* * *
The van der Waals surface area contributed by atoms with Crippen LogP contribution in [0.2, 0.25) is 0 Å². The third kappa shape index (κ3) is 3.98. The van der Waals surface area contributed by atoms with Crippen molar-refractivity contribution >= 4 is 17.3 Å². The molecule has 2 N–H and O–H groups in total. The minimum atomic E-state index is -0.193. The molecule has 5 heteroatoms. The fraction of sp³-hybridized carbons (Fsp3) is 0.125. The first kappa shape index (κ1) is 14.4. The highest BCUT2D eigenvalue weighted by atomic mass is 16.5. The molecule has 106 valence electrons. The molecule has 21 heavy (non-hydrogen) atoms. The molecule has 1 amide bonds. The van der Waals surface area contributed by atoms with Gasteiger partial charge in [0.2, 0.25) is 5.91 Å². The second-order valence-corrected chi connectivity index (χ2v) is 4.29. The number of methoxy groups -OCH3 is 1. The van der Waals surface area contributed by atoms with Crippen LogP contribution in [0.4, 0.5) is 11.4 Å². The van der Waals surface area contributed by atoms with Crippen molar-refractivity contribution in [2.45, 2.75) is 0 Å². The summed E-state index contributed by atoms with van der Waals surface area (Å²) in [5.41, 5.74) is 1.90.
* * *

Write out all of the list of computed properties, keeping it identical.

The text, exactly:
The van der Waals surface area contributed by atoms with Crippen LogP contribution in [0.2, 0.25) is 0 Å². The third kappa shape index (κ3) is 3.98. The van der Waals surface area contributed by atoms with Crippen molar-refractivity contribution >= 4 is 17.3 Å². The molecule has 2 N–H and O–H groups in total. The minimum atomic E-state index is -0.193. The molecule has 5 heteroatoms. The fraction of sp³-hybridized carbons (Fsp3) is 0.125. The first kappa shape index (κ1) is 14.4. The highest BCUT2D eigenvalue weighted by atomic mass is 16.5. The molecule has 106 valence electrons. The molecule has 21 heavy (non-hydrogen) atoms. The molecule has 1 amide bonds. The van der Waals surface area contributed by atoms with Gasteiger partial charge in [0.2, 0.25) is 5.91 Å². The second-order valence-corrected chi connectivity index (χ2v) is 4.29. The number of methoxy groups -OCH3 is 1. The van der Waals surface area contributed by atoms with Crippen LogP contribution in [0.4, 0.5) is 11.4 Å². The van der Waals surface area contributed by atoms with Crippen molar-refractivity contribution in [2.45, 2.75) is 0 Å². The summed E-state index contributed by atoms with van der Waals surface area (Å²) in [5.41, 5.74) is 1.90.